The printed phone book is giving way to the digital age

The demand for printed telephone directories is decreasing in Switzerland. Keystone / Str

Private telephone numbers in Switzerland will only be listed on digital platforms from next year, as the iconic printed telephone directory will be discontinued, ending 142 years of existence.

This content was published on September 14, 2022 – 16:35

The first Swiss telephone directory “Pages Blanches” was printed in 1880 with only 98 entries. This figure rose to one million entries in 1959 and peaked at 4.2 million telephone numbers in the 1990s, before reducing in magnitude at the turn of the millennium.

The advent of the internet and smartphones, along with an increase in annoying cold calling from advertisers, has reduced people’s demand for their private numbers to be listed in a directory, the publishing company said. Localsearch.

But perhaps the most significant change was an amendment to Swiss law in 1997 that had previously made it mandatory to list household telephone numbers on the printed pages of a directory.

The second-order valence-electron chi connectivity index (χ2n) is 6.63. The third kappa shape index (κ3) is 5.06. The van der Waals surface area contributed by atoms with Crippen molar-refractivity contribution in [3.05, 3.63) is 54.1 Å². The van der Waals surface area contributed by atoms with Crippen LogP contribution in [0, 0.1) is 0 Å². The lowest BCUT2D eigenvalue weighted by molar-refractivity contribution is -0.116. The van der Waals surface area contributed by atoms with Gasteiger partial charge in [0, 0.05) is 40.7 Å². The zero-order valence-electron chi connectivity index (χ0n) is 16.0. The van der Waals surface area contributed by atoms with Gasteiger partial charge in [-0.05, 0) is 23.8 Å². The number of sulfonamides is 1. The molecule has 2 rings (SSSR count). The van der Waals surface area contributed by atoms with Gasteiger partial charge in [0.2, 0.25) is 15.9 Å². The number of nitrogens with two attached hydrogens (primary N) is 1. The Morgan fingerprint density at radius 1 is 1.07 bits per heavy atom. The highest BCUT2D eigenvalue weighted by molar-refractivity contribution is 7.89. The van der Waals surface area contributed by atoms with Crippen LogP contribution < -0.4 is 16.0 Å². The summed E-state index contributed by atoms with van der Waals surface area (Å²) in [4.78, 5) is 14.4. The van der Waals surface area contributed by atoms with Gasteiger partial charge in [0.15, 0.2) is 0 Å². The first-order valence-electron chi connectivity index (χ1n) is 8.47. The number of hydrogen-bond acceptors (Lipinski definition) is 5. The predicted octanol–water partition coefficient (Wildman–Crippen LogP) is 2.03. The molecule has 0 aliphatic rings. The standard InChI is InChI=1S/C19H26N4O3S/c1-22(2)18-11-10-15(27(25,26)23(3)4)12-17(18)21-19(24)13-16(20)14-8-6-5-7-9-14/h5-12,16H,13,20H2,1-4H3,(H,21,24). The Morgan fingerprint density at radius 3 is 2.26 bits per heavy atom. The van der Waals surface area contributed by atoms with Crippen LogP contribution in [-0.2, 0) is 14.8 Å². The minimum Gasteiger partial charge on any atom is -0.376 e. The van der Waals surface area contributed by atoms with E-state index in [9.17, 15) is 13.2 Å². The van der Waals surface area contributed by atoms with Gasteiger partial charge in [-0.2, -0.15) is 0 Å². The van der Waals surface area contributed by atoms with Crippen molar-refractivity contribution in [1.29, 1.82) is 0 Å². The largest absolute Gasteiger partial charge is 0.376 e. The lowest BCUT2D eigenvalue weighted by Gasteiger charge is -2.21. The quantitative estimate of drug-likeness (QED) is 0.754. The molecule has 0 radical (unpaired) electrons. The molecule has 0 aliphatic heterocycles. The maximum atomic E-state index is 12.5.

Technology also played a role in the demise of the printed phone book. The arrival of mobile phones has reduced the number of Swiss fixed lines by three million since 2000.

In 2017, Swiss public broadcaster SRF said the number of entries in the white pages was decreasing by around 5% per year. The printed directory is getting thinner and less popular – and by the end of 2022 it will disappear completely.

The rise of telemarketing and stricter rules to protect private data have encouraged more people to keep their private numbers secret. It also reduced the number of private phone numbers listed in digital directories.

From early 2023, the White Pages will cease to exist, but the Yellow Pages directory of business numbers will continue for the foreseeable future, Localsearch said.

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